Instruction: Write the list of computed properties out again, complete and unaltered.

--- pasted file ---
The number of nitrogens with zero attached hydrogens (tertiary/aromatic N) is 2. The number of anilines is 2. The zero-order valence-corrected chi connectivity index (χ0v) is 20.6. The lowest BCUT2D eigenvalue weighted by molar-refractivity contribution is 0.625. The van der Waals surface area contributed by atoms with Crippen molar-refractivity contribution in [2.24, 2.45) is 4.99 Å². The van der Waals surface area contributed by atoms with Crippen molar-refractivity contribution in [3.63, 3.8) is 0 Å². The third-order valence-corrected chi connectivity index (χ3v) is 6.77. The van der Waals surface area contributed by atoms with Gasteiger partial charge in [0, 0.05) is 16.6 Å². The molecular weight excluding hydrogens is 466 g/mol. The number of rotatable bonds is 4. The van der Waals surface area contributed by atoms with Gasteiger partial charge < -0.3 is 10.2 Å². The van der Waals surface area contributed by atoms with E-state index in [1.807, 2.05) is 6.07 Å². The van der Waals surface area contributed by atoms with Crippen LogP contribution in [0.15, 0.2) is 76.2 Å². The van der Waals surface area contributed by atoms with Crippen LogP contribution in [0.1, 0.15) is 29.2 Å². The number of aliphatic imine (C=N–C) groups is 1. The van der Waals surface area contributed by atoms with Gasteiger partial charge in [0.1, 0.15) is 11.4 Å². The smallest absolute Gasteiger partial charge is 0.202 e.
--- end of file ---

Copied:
The number of nitrogens with zero attached hydrogens (tertiary/aromatic N) is 2. The number of anilines is 2. The zero-order valence-corrected chi connectivity index (χ0v) is 20.6. The lowest BCUT2D eigenvalue weighted by molar-refractivity contribution is 0.625. The van der Waals surface area contributed by atoms with Crippen molar-refractivity contribution in [2.24, 2.45) is 4.99 Å². The van der Waals surface area contributed by atoms with Crippen molar-refractivity contribution in [3.63, 3.8) is 0 Å². The third-order valence-corrected chi connectivity index (χ3v) is 6.77. The van der Waals surface area contributed by atoms with Gasteiger partial charge in [0, 0.05) is 16.6 Å². The molecular weight excluding hydrogens is 466 g/mol. The number of rotatable bonds is 4. The van der Waals surface area contributed by atoms with Gasteiger partial charge < -0.3 is 10.2 Å². The van der Waals surface area contributed by atoms with E-state index in [1.807, 2.05) is 6.07 Å². The van der Waals surface area contributed by atoms with Crippen LogP contribution in [0.15, 0.2) is 76.2 Å². The van der Waals surface area contributed by atoms with Crippen LogP contribution in [0.1, 0.15) is 29.2 Å². The number of aliphatic imine (C=N–C) groups is 1. The van der Waals surface area contributed by atoms with Gasteiger partial charge in [0.1, 0.15) is 11.4 Å². The smallest absolute Gasteiger partial charge is 0.202 e.